Creative Commons announces major funding support from Omidyar Network
Eric Steuer, May 28th, 2008
San Francisco â€” 2008 May 28
Creative Commons announces that it has received $500,000 as the first installment of a gift of $2.5 million over five years from Omidyar Network. This gift is made to Creative Commons as part of the â€ś5×5 Challengeâ€ť grant program, from which Creative Commons expects to receive $2.5 million annually in general operating support for each of the next five years. The 5×5 program was initiated at the invitation of The William and Flora Hewlett Foundation. In addition to the Hewlett Foundation and Omidyar Network, other major funders participating in the 5×5 Challenge include the International Electronic Trade and Services Initiative (“IETSI”), a nonprofit trust founded to support the development of ecommerce, globally, as well as Google, Mozilla, and Red Hat.
Creative Commons is the San Francisco-based not-for-profit organization that provides free copyright licenses that allow creators to mark their works with a range of permissions granted to others. To date, Creative Commons licenses are attached to millions of artistic, scientific, and educational works distributed by their creators over the Internet.
This gift comes at a historic moment for Creative Commons, which recently launched an initiative to explore its possible roles in connection with a digital copyright registry system.
“Omidyar Network has been a leader in encouraging nonprofit organizations to become both more finely tuned to their users’ needs and more self-sustaining,” said Creative Commons CEO Joi Ito. “Omidyar Networkâ€™s grant will support Creative Commonsâ€™ basic promise: to provide free, simple tools that allow the creators of the world to share their works on generous terms. In addition, the grant will allow us to explore providing fee-based, value-added services, which can benefit our community and help support the organization financially. The registry is our first big project in which we plan to explore these possibilities.”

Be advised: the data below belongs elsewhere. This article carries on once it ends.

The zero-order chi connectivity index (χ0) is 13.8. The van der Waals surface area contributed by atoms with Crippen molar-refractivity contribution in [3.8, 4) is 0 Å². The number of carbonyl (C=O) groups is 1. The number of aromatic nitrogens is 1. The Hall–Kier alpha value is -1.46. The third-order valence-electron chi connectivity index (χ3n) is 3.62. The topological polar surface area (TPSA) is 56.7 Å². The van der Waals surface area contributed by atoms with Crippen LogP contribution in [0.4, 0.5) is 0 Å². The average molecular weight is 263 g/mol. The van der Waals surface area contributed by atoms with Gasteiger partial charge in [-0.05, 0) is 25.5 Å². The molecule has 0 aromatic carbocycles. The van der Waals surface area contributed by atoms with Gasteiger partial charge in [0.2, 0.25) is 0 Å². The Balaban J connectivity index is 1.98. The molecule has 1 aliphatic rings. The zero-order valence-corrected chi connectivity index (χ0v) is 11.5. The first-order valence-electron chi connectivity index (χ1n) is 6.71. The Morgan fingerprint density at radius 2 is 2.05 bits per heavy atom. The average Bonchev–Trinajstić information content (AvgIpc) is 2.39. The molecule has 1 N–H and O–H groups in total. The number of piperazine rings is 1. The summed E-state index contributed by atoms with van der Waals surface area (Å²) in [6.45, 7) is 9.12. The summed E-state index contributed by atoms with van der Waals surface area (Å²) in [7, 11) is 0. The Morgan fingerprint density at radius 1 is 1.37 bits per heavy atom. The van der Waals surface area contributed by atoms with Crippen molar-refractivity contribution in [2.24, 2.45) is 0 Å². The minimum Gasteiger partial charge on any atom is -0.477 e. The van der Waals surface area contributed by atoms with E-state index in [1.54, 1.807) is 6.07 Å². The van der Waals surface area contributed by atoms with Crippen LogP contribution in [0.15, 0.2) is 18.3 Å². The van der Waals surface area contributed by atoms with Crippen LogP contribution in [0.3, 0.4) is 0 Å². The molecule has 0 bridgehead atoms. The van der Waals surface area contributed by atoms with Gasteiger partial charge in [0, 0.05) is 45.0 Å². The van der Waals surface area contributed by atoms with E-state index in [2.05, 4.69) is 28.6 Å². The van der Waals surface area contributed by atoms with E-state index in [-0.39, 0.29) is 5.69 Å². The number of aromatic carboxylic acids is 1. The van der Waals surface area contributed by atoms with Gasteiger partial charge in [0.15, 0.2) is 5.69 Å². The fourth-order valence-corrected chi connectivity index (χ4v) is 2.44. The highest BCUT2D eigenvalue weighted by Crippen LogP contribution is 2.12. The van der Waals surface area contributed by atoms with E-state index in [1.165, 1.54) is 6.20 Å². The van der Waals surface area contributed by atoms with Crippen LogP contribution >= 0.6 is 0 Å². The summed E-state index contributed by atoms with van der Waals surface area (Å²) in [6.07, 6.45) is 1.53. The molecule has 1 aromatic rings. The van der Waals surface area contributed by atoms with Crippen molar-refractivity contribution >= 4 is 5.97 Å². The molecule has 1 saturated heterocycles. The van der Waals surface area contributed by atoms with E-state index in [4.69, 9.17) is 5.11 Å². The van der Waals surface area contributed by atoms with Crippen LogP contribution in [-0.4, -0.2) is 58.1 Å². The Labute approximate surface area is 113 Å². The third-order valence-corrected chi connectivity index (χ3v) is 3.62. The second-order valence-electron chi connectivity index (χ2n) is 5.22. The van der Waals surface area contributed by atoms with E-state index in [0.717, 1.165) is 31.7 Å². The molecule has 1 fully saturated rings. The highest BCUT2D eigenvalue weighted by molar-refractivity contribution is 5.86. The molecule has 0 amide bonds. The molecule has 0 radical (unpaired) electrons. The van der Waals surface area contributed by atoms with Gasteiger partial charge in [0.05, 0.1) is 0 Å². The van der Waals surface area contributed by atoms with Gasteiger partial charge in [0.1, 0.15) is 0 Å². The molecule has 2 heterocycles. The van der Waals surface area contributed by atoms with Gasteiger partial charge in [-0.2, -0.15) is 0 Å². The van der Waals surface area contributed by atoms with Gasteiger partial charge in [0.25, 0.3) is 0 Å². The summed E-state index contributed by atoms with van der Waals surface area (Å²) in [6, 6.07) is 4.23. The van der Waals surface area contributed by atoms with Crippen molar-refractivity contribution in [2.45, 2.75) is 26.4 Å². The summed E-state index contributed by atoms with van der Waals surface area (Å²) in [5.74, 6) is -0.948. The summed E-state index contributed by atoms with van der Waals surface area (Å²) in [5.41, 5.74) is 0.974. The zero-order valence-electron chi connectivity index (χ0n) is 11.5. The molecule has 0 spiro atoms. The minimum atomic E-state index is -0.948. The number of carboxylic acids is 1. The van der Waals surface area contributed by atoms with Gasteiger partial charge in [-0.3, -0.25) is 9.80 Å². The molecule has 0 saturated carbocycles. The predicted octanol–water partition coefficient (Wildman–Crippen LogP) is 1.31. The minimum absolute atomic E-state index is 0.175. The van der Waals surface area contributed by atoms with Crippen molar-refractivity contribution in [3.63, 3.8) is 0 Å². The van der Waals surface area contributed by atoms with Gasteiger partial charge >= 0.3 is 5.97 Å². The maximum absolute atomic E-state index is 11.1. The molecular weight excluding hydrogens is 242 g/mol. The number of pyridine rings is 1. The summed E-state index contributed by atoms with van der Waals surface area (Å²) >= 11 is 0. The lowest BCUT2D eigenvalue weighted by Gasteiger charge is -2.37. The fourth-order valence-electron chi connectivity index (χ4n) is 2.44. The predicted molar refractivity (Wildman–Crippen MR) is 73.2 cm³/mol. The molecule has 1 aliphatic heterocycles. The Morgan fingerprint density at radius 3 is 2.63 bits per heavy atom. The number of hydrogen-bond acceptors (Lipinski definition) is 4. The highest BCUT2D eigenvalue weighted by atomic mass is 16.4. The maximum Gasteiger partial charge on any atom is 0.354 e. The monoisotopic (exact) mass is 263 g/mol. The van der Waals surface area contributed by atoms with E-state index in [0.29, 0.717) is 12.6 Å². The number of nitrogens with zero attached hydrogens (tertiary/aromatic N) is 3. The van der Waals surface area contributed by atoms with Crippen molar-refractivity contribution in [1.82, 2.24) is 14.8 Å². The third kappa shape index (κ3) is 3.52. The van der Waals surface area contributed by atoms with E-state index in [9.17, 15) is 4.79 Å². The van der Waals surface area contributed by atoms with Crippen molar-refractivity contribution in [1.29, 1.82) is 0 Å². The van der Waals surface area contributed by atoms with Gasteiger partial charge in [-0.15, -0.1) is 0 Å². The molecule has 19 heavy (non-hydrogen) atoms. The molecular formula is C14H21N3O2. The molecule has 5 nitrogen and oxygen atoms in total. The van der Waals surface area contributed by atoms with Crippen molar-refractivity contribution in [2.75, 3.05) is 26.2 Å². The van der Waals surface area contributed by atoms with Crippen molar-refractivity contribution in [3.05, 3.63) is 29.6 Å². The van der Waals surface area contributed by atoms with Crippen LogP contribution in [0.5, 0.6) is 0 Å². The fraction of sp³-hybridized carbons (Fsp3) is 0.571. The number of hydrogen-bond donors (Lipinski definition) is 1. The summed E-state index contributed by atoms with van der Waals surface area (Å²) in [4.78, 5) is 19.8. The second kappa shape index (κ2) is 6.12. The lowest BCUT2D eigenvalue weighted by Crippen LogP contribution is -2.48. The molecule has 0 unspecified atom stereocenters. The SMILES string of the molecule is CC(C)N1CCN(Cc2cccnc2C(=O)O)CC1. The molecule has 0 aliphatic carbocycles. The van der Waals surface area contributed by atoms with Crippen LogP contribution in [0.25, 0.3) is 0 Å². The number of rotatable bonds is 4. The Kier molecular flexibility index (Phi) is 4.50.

â€śCreative Commons has transformed the way people think about intellectual property,â€ť said Matt Bannick, managing partner of Omidyar Network. â€śCreative Commons licenses have dramatically lowered the transaction costs for use of many digital works, and an open, interoperable digital copyright registry system would continue to decrease those costs, as well as increase the visibility of many more creative works. We are delighted to help enable the exploration of this system and to see Creative Commons, an organization that we have long supported, take an important step in its growth toward sustainability.â€ť
For more information on the Creative Commons registry project, see http://creativecommons.org/projects/registry.
About Creative Commons
Creative Commons is a not-for-profit organization, founded in 2001, that promotes the creative re-use of intellectual and artistic works, whether owned or in the public domain. Through its free copyright licenses, Creative Commons offers authors, artists, scientists, and educators the choice of a flexible range of protections and freedoms that build upon the â€śall rights reservedâ€ť concept of traditional copyright to enable a voluntary â€śsome rights reservedâ€ť approach. Creative Commons was built with and is sustained by the generous support of organizations including the Center for the Public Domain, Omidyar Network, The Rockefeller Foundation, The John D. and Catherine T. MacArthur Foundation, and The William and Flora Hewlett Foundation, as well as members of the public. For more information about Creative Commons, visit http://creativecommons.org.
Vice President, Creative Commons
ml at creativecommons dot org